Heart screenings for student athletes. Call ahead at 512-478-3627, or visit StDavids.com/YoungHeart to schedule your screening. 8 a.m. to noon Saturday. Heart Hospital of Austin, 3801 N. Lamar Blvd.
Nordstrom and the Kindness Campaign Back to School Bash. See the fashion show, meet Enoughie and the magic mirror. Noon to 3:30 p.m. Saturday. $15 VIP tickets. Barton Creek Square. tkckindness.org
We have hit the home stretch — that final year of grade school. Senior year of high school.
How did this happen?
Wasn’t it just yesterday that my husband and I dropped 5-year-old Benjamin off at his kindergarten classroom and stood outside the doorway trying to see what was going on while hoping he didn’t see us?
We’ve done it all: parent-teacher conferences, trips to the principal’s office, field trips, clubs, science fairs, impossibly challenging projects that had us cursing teachers’ names, tests failed, tests aced, school performances that had us beaming with pride.
Now, in this senior year, I can’t help thinking about all the things we still need to teach him. We thought we had more time.
Luckily, this year Benjamin is actually taking a class called “How to Be an Adult,” because in between physics and calculus, sometimes real life skills take a back seat.
So, for Ben, here’s my list of things to learn this year:
1. How to drive. Yes, you have a permit, and, yes, we practice, but in this world where Uber is at the touch of your fingertips, you’re not really seeing the point. And you’re not alone. A lot of your classmates aren’t licensed drivers either. Dude, it’s a life skill. Let me help you get it.
2. How to manage money. Debit cards, credit cards, checking accounts, that’s all something that happens in theory. This year we’re moving beyond the savings account to having a checking account with a debit card to practice working within a budget before college next year.
3. How to advocate for your own medical care. It’s time to practice how to make a doctor’s appointment, refill medication and use the insurance card. Mom needs to ease out of being the medical manager.
4. How to feed yourself. Yes, you’re a wiz at making cookies, sandwiches and frozen pizza. Let’s try to expand those chef skills.
5. How to clothe yourself. Hooray, you finally mastered the washer and dryer, but shockingly, we haven’t really had you go shopping for clothes. Why? Because you hate it. But it’s time to head to the store, pick out your size and try things on, and then buy them with your debit card. Maybe if you knew how much those jeans cost, they wouldn’t be on the floor all the time.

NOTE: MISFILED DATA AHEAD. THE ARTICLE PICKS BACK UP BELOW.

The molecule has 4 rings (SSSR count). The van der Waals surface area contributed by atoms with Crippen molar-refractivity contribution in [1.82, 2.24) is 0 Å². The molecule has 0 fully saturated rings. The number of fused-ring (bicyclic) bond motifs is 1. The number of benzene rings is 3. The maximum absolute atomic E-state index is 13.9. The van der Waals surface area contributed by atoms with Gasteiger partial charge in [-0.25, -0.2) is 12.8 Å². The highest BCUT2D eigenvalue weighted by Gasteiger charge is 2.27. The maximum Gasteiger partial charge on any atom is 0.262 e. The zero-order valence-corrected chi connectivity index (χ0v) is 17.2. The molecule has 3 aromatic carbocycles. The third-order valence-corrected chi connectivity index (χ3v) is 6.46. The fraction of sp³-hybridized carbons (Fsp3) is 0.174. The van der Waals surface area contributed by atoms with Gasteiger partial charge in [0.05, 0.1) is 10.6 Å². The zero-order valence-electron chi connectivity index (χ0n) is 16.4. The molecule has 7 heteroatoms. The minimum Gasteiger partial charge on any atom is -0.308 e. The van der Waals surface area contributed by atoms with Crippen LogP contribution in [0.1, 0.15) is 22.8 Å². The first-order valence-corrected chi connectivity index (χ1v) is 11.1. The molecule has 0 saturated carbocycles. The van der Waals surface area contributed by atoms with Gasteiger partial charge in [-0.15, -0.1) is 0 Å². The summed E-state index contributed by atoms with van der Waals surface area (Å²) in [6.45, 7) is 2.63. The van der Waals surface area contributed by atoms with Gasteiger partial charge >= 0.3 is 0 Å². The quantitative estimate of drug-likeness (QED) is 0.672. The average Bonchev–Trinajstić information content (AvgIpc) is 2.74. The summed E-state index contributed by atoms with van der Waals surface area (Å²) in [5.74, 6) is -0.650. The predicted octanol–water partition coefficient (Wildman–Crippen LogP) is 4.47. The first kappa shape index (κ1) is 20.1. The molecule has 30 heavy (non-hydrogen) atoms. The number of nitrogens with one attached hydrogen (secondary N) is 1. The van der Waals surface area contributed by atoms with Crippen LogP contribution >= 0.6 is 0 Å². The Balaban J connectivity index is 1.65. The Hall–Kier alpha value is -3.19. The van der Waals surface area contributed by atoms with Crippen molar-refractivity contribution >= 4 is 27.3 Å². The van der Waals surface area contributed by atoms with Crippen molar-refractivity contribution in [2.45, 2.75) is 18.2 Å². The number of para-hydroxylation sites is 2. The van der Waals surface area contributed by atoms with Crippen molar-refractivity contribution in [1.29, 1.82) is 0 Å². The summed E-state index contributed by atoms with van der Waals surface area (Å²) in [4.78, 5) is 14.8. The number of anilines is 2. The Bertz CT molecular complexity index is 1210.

6. How to read a map and navigate public transportation. If Mom or Dad have always driven you everywhere, can you find your way? Next year at college will you be able to get from your dorm to class, to the grocery store or anywhere else you might want to go?
7. How to have a conversation. In this world of texting, let’s make sure you can talk to people, make eye contact and be comfortable talking to a stranger. (Yes, I know we told you never to talk to strangers, but now you’re going to have to.)
8. How to advocate for yourself to get something fixed. If you have an issue with a store, a professor, a service provider, your dorm room, will you know how to effectively state your case and ask for what you need? Mom or Dad won’t be there to do it for you next year.
9. How to manage your time. That nice alarm that wakes you up every morning with a kiss? That won’t be coming to your dorm room. Nor will the reminder service that tells you to get off your phone and do your homework. You’ll have to do it yourself. Senior year is a great year to build up these skills.
10. How to access resources. If you had a problem, would you know where to turn? If Mom or Dad are the only ones with the power to Google or ask a school administrator what is available to you, what will happen next year? Will you be able to find academic counseling services, tutoring, or even know what the weather is going to be like that day and what clothing is appropriate?
I’m sure there is more to consider, more to teach and more to learn. This time next year, you’ll be off on a new adventure. And that will be wonderfully exciting —and a little bit scary, too. Good luck, sweet Ben.
Especially, as the year goes on, the supplies in the classroom start to dwindle.
Right now, when the price of supplies are at their lowest, consider stocking up on some common things that teachers need. You can store them in your house and give them to teachers throughout the year, or give them to the teachers on Back to School night or at Meet the Teacher.
Consider these supplies:
Dry erase markers
Once school starts, ask teachers if they have a wish list, and then pick something on that list to give.
Have a teacher that doesn’t have a list? Consider a gift card to Amazon, Walmart or an office supply store. Then when the time comes that they need something, they can use that.